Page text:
The Films of David Dobkin
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Wedding Crashers (February 12/06)
Though the majority of it is surprisingly engaging and often extremely funny, Wedding Crashers suffers from a third act that's painfully overlong and needlessly dramatic. Vince Vaughn and Owen Wilson star as Jeremy and John, divorce mediators who spend several weeks a year crashing weddings and sleeping with as many lonely women as they can. Problems emerge after John finds himself falling for the bride's maid of honor (Rachel McAdams), despite the fact that she's currently dating a pompous environmentalist (played by Bradley Cooper). Director David Dobkin infuses the first hour of Wedding Crashers with a breezy charm that's difficult to resist, while the uniformly superb cast (particularly Vaughn, who's essentially playing a variation on his Trent persona from Swingers) often grounds the often exceedingly silly material in reality (or something approaching reality, at any rate). But at a certain point, the film shifts gears and becomes a conventional romcom - complete with the requisite and much-dreaded fake breakup. And then there's the final half hour, which all but abandons the comedic vibe in favor of something far more serious. Though this portion of the movie leaves it with a horrible aftertaste, there's no denying that the majority of Wedding Crashers is just about as entertaining as one could've hoped (if only for Vaughn's broad, genuinely hilarious performance).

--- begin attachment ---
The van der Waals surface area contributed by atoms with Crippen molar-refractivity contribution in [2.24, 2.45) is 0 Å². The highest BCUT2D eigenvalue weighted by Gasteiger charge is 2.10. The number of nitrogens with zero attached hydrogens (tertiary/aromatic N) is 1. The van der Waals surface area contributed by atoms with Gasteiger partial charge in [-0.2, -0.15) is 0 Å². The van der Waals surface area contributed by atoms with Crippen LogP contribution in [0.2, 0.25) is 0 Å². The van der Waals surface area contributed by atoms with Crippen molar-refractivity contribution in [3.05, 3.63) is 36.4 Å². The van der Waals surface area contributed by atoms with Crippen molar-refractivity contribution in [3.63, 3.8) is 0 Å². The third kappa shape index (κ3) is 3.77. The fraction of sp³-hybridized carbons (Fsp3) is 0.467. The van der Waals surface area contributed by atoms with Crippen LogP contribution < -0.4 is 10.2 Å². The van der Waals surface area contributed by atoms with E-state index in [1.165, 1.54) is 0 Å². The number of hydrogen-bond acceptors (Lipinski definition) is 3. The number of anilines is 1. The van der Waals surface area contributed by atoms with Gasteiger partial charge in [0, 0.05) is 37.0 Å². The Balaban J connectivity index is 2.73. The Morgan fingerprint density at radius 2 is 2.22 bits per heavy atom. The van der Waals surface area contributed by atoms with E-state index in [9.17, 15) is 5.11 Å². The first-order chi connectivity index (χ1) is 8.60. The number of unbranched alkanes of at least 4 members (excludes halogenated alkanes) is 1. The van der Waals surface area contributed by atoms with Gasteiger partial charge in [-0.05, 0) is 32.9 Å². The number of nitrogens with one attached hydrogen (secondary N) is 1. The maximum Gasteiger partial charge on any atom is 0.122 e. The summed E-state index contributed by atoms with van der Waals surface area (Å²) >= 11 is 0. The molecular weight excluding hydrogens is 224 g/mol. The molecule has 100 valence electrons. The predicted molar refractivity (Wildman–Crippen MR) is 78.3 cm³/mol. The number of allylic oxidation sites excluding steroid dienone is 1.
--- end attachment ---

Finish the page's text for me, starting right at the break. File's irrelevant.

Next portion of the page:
Saddled with an absurdly bloated running time and a relentless emphasis on melodramatic elements, Fred Claus is far from the light-hearted, family-friendly comedy its promotional materials have been promising and it's ultimately clear that the film's target demographic - ie small kids - will find exceedingly little here to embrace. The premise is certainly sound - Santa Claus' older, resentful brother comes to the North Pole for a visit - but in the hands of director David Dobkin and screenwriter Dan Fogelman, the movie quickly establishes itself as a plodding and thoroughly tedious piece of work. This is despite the inclusion of an opening half hour that's actually fairly effective, as Dobkin infuses the proceedings with an appropriately fairy-taleish sort of vibe (complete with a narrator and a house in the middle of the forest!) The inevitable arrival of Vince Vaughn's Fred Claus, however, transforms the movie into an entirely different animal - with the actor's free-wheeling, fast-talking screen persona coming off disastrously within the context of a family-friendly endeavor (ie he's just not funny here). Vaughn's grating performance is exacerbated by the undercurrent of familial drama that becomes increasingly pronounced as the film progresses, and it's not much of a stretch to envision both children and adults finally losing patience with Fred Claus - which is too bad, really, given the effectiveness of the various supporting performances (Paul Giamatti, as Santa, is obviously a standout, but Kevin Spacey, John Michael Higgins, and Elizabeth Banks are all quite good here).